Review: We Were Dangerous (SXSW 2024)

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Title: We Were Dangerous
MPA Rating: NR
Director: Josephine Stewart-Te Whiu
Starring: Erana James, Nathalie Morris, Manaia Hall
Runtime: 1 hr 23 mins

What It Is: In 1950s New Zealand, three friends named Nellie, Daisy, and Lou spend their days in a reformatory care school, meant to mold the girls into civilians to marry and serve society. They rebel and have fun expressing themselves where they can as they cope with the controlling abuse and monotonous environment, until one day the head matriarch begins abducting a few of the girls in the night to perform invasive medical sessions on them, under recommendation. Together girls start to plot a way out and escape the horrors of the school.

What We Think: A beautiful look into New Zealand’s dark history of racism, conversion, misogyny, and colonialism, this film portrays the lives of these particular girls and their push for freedom in a way that cleverly cultivates a joyously vicarious experience while not shying away from the melancholy of the circumstances. The whole situation, for those less familiar with feminist history, is hauntingly reminiscent of the whitewashing of Native culture in America through similarly rigorous, immoral, and “religious”-centric oppression, the abuse of women protesting for the right to vote, conversion camps… so on so forth to say that this subject matter is still so depressingly relevant. I love how the filmmakers decided to take this route with the film though, honestly palatable enough to where it can appeal and educate masses of adults and teens alike, and doesn’t rely on exploiting trauma in order to get the story across or fluff it up to try and be as loud and dramatic as any Oscar-baity-flick. You enjoy the characters as they continually find ways to laugh and connect with each other, how their pasts, individual and shared, are related to their existence in history and how it continues to affect them and their choices, and ultimately, you care and root for them in their fight. This is a wonderfully empowering yet honest story inspired by director Josephine Stewart-Te Whiu’s family’s real history having to do with cultural repression and conversion, that is delivered by sharp performances by an audacious young cast and filmed through the gaze of someone looking adoringly at those in the past who managed to retaliate just by being themselves.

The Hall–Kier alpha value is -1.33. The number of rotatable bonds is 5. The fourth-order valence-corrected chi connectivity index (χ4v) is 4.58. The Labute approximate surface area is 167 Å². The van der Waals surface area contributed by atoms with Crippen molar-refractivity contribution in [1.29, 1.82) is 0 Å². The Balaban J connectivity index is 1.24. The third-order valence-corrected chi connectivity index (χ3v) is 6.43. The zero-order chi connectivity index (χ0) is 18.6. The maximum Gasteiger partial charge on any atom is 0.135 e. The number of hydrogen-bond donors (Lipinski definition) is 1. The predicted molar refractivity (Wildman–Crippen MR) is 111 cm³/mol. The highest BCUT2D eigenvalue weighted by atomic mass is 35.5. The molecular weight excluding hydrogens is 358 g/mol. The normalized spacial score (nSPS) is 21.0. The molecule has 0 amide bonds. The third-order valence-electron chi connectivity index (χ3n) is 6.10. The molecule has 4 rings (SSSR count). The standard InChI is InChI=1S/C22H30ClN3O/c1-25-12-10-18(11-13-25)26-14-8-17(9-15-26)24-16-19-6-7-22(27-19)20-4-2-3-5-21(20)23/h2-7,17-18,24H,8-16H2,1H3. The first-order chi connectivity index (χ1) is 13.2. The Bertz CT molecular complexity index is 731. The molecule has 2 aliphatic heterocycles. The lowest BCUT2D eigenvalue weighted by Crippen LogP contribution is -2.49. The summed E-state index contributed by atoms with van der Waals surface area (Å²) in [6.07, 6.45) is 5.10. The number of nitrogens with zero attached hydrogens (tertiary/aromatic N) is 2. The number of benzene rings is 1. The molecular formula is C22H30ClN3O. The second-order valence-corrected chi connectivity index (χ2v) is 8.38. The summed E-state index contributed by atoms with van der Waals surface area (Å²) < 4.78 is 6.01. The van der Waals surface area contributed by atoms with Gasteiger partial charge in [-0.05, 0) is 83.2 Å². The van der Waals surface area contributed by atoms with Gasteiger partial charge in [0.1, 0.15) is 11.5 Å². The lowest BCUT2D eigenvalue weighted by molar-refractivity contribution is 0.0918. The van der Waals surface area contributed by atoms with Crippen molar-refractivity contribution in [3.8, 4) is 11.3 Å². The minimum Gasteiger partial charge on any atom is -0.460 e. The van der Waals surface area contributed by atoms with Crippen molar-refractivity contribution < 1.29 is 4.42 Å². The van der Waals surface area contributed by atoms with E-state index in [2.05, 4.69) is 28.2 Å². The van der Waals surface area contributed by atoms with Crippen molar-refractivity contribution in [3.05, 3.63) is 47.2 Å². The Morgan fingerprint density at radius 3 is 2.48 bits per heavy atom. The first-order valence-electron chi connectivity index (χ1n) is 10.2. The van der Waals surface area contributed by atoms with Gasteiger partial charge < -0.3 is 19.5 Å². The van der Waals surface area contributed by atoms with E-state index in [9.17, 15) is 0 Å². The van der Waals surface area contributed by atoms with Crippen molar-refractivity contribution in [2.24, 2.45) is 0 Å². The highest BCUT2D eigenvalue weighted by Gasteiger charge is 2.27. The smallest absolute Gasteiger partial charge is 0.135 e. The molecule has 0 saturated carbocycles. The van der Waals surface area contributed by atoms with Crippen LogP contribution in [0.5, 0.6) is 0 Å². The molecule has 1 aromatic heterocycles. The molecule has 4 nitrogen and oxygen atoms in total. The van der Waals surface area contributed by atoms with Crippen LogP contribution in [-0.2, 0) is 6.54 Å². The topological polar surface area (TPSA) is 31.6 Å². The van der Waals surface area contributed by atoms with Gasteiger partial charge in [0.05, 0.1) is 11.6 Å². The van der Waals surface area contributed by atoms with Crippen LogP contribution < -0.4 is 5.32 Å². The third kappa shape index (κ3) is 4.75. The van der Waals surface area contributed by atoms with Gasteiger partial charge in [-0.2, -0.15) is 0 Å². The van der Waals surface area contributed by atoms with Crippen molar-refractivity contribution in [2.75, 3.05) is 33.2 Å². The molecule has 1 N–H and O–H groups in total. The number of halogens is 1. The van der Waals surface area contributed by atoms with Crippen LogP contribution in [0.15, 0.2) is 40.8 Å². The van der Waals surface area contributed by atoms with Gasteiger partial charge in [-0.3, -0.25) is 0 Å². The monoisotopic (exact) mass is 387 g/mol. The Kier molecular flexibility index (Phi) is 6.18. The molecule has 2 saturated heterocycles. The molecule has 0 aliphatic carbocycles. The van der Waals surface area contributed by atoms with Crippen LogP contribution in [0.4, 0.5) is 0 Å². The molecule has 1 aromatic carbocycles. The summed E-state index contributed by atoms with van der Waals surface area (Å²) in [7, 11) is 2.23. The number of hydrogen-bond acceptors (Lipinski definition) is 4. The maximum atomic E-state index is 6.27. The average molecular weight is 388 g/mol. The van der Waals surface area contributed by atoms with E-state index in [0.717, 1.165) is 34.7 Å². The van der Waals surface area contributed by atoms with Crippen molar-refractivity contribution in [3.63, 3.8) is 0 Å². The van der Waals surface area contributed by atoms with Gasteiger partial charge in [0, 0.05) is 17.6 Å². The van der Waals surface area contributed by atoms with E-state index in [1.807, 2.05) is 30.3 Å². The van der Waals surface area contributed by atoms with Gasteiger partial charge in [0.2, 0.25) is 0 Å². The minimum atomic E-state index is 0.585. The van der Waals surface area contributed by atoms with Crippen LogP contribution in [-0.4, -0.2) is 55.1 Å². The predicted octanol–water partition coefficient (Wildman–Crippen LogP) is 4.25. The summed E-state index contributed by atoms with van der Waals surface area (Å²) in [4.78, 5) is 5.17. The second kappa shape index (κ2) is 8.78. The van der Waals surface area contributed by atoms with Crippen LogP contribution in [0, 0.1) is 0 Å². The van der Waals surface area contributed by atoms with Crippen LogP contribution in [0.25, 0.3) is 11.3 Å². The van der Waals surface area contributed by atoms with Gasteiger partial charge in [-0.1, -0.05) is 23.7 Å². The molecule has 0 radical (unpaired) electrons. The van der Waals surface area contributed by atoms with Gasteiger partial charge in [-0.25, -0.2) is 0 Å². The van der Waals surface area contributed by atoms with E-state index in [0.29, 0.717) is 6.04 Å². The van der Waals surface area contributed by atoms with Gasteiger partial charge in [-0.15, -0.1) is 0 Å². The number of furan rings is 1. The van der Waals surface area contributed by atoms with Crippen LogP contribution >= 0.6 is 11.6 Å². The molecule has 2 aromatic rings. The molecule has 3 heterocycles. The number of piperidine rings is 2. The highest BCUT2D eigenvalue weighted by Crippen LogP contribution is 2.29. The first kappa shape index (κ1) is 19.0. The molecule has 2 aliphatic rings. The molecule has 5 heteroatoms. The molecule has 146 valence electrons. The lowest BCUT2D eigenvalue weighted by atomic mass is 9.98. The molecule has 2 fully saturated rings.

Our Grade: B+, A refreshing story about the will and friendships of girls and how they survive the thorns of society, We Were Dangerous dares you to understand what makes them and other rebels so ‘dangerous,’ and why that comes so naturally. This is a film I would love to see get more attention and love to continue to inspire and educate, and I look forward to what the director and actresses have to come in the future.

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